In fact, road trips would be chapters in the biography of my 20s just as plane rides have been for my 30s thus far. I can remember long trips up to 12 hours and short ones just to spend the night on the coast. I have always wanted to go somewhere and see something. The movement keeps my adventurous spirit happy and the anticipation gives my imagination the practice it needs.

These trips have been with companions as well as alone. Music and silence have always occupied my ears and many a good book and conversation have been a result of the journey. I learned that I am resilient when it comes to travel, by not falling asleep at the wheel, dealing with flight delays and cancellations, learning how to navigate a new city--foreign and domestic, and most of all that travel is my passion.  It is almost impossible to wipe a smile off my face when I am encountering a new terrain.
But, new terrains are not always what I want to experience. I enjoy the familiar trips; like driving windy highway 20 to Fort Bragg. I love it when the sides of the road become sandy and the air salty, right before it meets the sea. I love the smell of driving through a redwood forest where the scent fills the car even with the windows rolled up. Also, driving in the Napa valley in the fall with the intoxicating scent of fermentation seeping out of cellars making the entire valley drunk with wine’s birth.  These are the most familiar sensorial trips for me going all the way back to childhood. And it is no wonder that my favorite things are the ocean, redwood forests and wine...they are deeply imbedded in my soul.

Saturday, November 16, 2013

Last Night a DJ Saved My Life

Firenze fun
When I was 9 years old, my aunt and uncle took me to see the San Francisco Ballet perform the Nutcracker. I wore a black velvet dress, tights, shiny shoes and a peach headband. I remember sitting down and listening to the orchestra start one of the most memorable overtures my young brain knew. The excitement of being dressed up in the city and hearing Tchaikovsky was trumped when the dancers took the stage. They were so graceful and strong. I was experiencing kinesthetic empathy and wanted to learn how to dance.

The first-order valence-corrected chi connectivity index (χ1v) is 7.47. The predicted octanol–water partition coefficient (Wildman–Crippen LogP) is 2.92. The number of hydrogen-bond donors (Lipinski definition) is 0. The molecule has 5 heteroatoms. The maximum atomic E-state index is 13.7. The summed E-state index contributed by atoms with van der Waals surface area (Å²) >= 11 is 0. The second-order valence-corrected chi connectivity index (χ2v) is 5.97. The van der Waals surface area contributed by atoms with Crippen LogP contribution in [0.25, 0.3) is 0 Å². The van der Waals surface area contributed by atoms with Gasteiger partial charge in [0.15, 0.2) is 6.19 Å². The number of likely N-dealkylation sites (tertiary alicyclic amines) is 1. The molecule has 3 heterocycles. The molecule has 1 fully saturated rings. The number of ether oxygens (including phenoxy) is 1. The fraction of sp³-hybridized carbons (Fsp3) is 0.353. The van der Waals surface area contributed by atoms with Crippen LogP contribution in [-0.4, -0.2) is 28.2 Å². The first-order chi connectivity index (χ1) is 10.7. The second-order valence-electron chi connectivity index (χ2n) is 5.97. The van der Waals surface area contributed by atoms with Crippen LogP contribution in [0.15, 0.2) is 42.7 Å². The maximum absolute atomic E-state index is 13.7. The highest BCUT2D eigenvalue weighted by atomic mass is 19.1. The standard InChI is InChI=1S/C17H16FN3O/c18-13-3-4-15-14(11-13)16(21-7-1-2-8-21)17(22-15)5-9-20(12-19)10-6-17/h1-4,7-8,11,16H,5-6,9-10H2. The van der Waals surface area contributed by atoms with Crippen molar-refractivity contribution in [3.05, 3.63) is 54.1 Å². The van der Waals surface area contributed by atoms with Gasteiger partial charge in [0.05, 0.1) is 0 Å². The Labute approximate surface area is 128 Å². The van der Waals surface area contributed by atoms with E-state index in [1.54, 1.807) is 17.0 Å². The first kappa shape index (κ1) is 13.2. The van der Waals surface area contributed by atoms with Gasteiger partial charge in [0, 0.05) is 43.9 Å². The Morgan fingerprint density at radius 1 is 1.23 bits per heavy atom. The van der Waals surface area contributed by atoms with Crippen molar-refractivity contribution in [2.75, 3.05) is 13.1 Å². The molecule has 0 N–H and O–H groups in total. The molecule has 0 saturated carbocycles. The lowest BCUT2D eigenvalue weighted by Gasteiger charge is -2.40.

I never took dance lessons, but dancing has always brought me joy. I grew up in a super religious church where music and dancing were almost forbidden—that made me want to explore it even more. I remember being jealous of prom and homecoming dances that my friends attended but decided that dancing in my room with my Walkman would have to do...until college.

In college, I spent my weekends dancing. I danced to any music that played, I found DJs to be my liberators as my requests were played and dancing ensued. You know that song Last Night a DJ Saved My Life --it could be the theme song to my college years.

A lot of my memories include dancing and they are some of my happiest ones. I learned that dancing was in my genes at a KC and the Sunshine Band concert with my dad and sister! Then, at my sister’s wedding, we turned the driveway into a dance floor and all of our dearest friends and loved ones came together with music and movement. In Florence, I went to my first official disco and danced the night away with people from all over the world to music in several different languages. 

Last night, a dear friend returned to San Diego and what was meant to be dinner and catching up, turned into a night of dancing and laughter. I love how that happens...I wasn't dressed for it, but that didn't stop me from moving to the music.

"To watch us dance is to hear our hearts speak" -Hopi Saying

Monday, November 11, 2013

Best Laid Plans

I had plans to take the month of November off. I was going to head to Costa Rica for a month to explore, relax, write and try my best to speak Spanish. My plan excited me and has been something I have wanted to do for quite some time. Last year, I planned on going to Costa Rica but then my dear friend invited me to Bali. The trip was amazing and it felt great to be unplugged in warm tropical air. Every day was filled with writing, yoga, long walks and intense cultural experiences. Although it wasn't my original plan, I think it was exactly what I needed at that time.

This year, instead of laying on a hammock I am working and travelling for work quite a bit. I have 5 flights scheduled, a budget presentation and goals to be met. I am not looking forward to any of this and find myself wondering why my best laid plans didn't come to fruition. Costa Rica seems to always be just right out of my reach and I wonder why. I can't help but think about running late to work or a party and then find out if I was on time, I would have been involved in an accident on the road. There are all kinds of stories of near misses and possibly my plans fell apart yet again to keep me out of harm's way.